Jo Cannon’s Insignificant Gestures speaks through the half-sealed wounds of outsiders, different kinds of refugees, immigrants in and from Africa, and women and children. Cannon’s stories make readers live through the transitions and transformations of her characters. She crafts with care, and here I do not mean only that the prose is exquisitely wrought, but that the stories ooze with a certain comforting care for the characters. In “Theresa’s Spear,” the protagonist explains how Chichewa have “seven words for washing, but none for the emotions that sluiced through me.” In another story, we find a sick woman who thinks she has contaminated her dog and caused its seizures.
Cannon makes these snippets of life appear long. The short moments she narrates open up her characters’ pasts and histories. Also, we get the sense that wounds take a long time to heal. This healing is like a race towards zeroing out, where everything will return to normal or neutral. Characters as different as an obese man Mick and a traumatised woman such as Nasma grow from this same sensibility. Struggling to lose weight, Mick jokes about wanting to reach a body mass index of zero, a goal that acts as metaphor for what many of the characters are working toward — achieving a trauma-index of zero, where zero would not be the perfect state (of mind), but would entail forgetting and, therefore, represents a different kind of loss.
What struck me most in Cannon’s stories was the lack of desire. Desire applies to many yearnings: the desire for something or someone, the wish for a return of one’s affection, or the desire for resolutions, for a new life, for peace. So why not a desire to forget? Cannon’s characters indeed seem to move in certain directions, but without possessing much desire to push them on. Often their movement is forward, however insignificant it may seem at times. For this reason, the tiny gestures explored in these stories seem all the more miraculous. A touch, a look, a word, things that are barely perceptible, things that may not last more than a second become the long lasting ground for a new life. They are not desired, not even fantasised about. They come as surprises, as openings onto something new, “a pleasant sucking like a child’s lovebite.”
Interview with Jo Cannon
AM: Welcome, Jo.
JC: Thanks for inviting me to Sweden, Adnan. Great to be here. It’s warmer.
AM: Insignificant Gestures is your first collection, but you’ve been writing stories for some years now. Tell us a little about things that pulled you into writing fiction.
JC: I started my writing life in a support group for doctors. We used reflective writing to help with the emotional side of our work. One exercise was to write in the voice of a patient we found troubling or perplexing. I discovered that I became that person in my imagination and could relate to their problems with greater insight and empathy. Real life stories tend to be tangled and the outcomes can be very sad. I found I enjoyed the creative act of writing, and because I’ve always read fiction, felt inclined to make up ‘better’ ones! Of course, I could never use real stories as material. I wanted to share my work beyond our confidential group, so I turned to fiction, where I could control my characters’ behaviour and destinies and inject the narratives with a little hope.
AM: I must say that I began reading your book in the waiting room of a hospital with lots of pregnant women and children around me. I do not know if that affected me so that I was more attentive to all the child characters in your stories. Children seem incredibly important, even when they are not the part of an event, as in “Running on the Right Side of the Brain” where you describe an experience as, “a pleasant sucking like a child’s lovebite.” Can you say something about your focus on children?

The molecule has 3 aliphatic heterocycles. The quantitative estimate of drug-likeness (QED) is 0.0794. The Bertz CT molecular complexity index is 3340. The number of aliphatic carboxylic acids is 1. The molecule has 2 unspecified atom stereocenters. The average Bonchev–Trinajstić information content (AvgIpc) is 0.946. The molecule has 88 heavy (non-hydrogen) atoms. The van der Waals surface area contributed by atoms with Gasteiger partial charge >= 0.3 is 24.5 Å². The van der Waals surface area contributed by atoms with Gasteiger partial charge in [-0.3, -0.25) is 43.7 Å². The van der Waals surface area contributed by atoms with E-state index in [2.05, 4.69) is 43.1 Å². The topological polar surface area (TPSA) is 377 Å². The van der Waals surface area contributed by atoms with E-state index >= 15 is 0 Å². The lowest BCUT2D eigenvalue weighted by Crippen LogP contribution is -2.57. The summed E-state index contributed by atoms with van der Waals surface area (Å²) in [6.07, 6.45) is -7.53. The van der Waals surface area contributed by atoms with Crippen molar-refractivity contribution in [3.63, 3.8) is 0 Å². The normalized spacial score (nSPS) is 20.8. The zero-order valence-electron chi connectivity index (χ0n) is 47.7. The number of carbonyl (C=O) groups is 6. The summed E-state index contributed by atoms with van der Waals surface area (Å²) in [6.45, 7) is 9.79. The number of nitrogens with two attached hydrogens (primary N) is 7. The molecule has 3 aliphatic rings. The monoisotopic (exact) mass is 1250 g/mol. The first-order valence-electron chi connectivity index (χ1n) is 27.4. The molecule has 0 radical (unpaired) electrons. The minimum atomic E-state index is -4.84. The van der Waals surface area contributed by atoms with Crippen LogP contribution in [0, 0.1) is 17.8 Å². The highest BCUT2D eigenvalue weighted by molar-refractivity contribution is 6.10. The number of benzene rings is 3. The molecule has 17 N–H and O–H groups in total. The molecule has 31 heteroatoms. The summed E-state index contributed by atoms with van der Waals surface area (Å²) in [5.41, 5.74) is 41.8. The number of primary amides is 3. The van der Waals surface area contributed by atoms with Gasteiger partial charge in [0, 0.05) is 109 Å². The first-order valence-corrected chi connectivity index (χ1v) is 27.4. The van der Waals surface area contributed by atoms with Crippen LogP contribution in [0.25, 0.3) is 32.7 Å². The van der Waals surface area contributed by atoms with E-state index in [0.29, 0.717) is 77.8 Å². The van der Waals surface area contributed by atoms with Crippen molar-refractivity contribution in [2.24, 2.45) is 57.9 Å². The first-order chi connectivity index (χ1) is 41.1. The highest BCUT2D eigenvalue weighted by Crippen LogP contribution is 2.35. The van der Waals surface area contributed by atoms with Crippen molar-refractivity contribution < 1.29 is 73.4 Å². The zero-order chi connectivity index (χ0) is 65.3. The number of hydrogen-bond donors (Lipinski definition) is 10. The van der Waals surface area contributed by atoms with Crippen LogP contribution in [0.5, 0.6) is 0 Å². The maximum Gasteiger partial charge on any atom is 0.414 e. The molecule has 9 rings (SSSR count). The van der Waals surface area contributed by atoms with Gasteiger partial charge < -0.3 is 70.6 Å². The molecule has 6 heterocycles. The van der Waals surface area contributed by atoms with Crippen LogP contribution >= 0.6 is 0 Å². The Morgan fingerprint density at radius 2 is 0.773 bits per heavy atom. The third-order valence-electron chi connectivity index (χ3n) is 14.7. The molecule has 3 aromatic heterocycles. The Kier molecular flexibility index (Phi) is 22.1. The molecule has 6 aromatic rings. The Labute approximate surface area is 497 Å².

JC: I was surprised you thought my book focused on children, but a quick count confirmed they feature in twenty out of twenty-five stories. Kids aren’t very visible in western societies but, of course, are a normal part of life and in other places are far more apparent and underfoot. For me, the epiphany of parenthood was the protectiveness I felt towards my children. This rapidly extended to friends’ children and then to everyone’s. My sons are teenagers now, so I’m conscious of the difficulties of being a young adult. Children suffer most in any adverse situation and are damaged by adult dramas in which they are powerless. I suppose in my stories they are a metaphor for the vulnerability of human beings and the need to protect one another.
AM: I’ll go straight to an image in the collection which not only stayed with me but which somehow became a metaphor for many other stories, or rather, the things your characters struggle with. In the story “The Alphabet Diet” the character Mick is extremely obese and in the process of losing weight, he uses this body mass index. Now, the ideal index is zero. To me this became a metaphor of the existential issues that most of your characters deal with. They seem to reach for some state of being which is zero, that is, without the things that burden them. Yet, paradoxically, I assume in the state zero they’d also boil down to nothing, they’d disappear. I may be pushing it a little but that was the sense I got, that they both want to rid themselves of their burdens and also fear that zero-point in life.
JC: That is certainly the point made by Mick in “The Alphabet Diet.” He’s joking because the ideal BMI is 18 to 25. Most of my characters, as you point out, are in existential crisis. With the exception perhaps of Eve, they all have troubled minds as a result of difficult life events. Each one has developed a different strategy for dealing with this because the human psyche reaches naturally towards light and hope. Sometimes the strategy is harmful to others, as is Andre’s obsessive love in “Shutters.” Others chose work, or running, or exhibitionism. Most of my characters are imprisoned by habits of thought and behaviour and need the input of another to change their lives.
AM: How did you decide to write about different kinds of refugees, or immigrants? What drew you to this?